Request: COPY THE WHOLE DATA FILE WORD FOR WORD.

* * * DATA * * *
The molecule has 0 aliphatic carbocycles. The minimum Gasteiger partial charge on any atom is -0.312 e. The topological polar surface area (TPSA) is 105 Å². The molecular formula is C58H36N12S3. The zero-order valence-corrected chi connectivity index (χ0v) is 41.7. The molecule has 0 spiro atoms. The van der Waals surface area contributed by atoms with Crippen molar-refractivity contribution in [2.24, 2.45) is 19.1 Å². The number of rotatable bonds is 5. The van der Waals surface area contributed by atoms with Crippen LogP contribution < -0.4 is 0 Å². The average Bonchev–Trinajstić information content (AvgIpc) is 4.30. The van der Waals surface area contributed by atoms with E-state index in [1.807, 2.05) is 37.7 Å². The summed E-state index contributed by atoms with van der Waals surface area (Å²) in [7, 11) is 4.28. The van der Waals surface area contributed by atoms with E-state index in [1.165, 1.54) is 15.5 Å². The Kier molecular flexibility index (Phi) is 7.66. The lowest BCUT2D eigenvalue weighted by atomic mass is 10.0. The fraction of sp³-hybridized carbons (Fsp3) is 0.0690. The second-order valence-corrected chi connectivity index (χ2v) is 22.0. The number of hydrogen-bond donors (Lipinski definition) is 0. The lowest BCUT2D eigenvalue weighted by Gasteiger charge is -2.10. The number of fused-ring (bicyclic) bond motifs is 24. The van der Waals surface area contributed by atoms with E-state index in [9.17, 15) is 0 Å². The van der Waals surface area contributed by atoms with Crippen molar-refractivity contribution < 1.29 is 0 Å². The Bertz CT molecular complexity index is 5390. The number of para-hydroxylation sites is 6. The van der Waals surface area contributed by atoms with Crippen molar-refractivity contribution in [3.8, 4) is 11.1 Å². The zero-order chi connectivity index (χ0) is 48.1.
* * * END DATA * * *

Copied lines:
The molecule has 0 aliphatic carbocycles. The minimum Gasteiger partial charge on any atom is -0.312 e. The topological polar surface area (TPSA) is 105 Å². The molecular formula is C58H36N12S3. The zero-order valence-corrected chi connectivity index (χ0v) is 41.7. The molecule has 0 spiro atoms. The van der Waals surface area contributed by atoms with Crippen molar-refractivity contribution in [2.24, 2.45) is 19.1 Å². The number of rotatable bonds is 5. The van der Waals surface area contributed by atoms with Crippen LogP contribution < -0.4 is 0 Å². The average Bonchev–Trinajstić information content (AvgIpc) is 4.30. The van der Waals surface area contributed by atoms with E-state index in [1.807, 2.05) is 37.7 Å². The summed E-state index contributed by atoms with van der Waals surface area (Å²) in [7, 11) is 4.28. The van der Waals surface area contributed by atoms with E-state index in [1.165, 1.54) is 15.5 Å². The Kier molecular flexibility index (Phi) is 7.66. The lowest BCUT2D eigenvalue weighted by atomic mass is 10.0. The fraction of sp³-hybridized carbons (Fsp3) is 0.0690. The second-order valence-corrected chi connectivity index (χ2v) is 22.0. The number of hydrogen-bond donors (Lipinski definition) is 0. The lowest BCUT2D eigenvalue weighted by Gasteiger charge is -2.10. The number of fused-ring (bicyclic) bond motifs is 24. The van der Waals surface area contributed by atoms with E-state index in [9.17, 15) is 0 Å². The van der Waals surface area contributed by atoms with Crippen molar-refractivity contribution < 1.29 is 0 Å². The Bertz CT molecular complexity index is 5390. The number of para-hydroxylation sites is 6. The van der Waals surface area contributed by atoms with Crippen molar-refractivity contribution in [3.8, 4) is 11.1 Å². The zero-order chi connectivity index (χ0) is 48.1.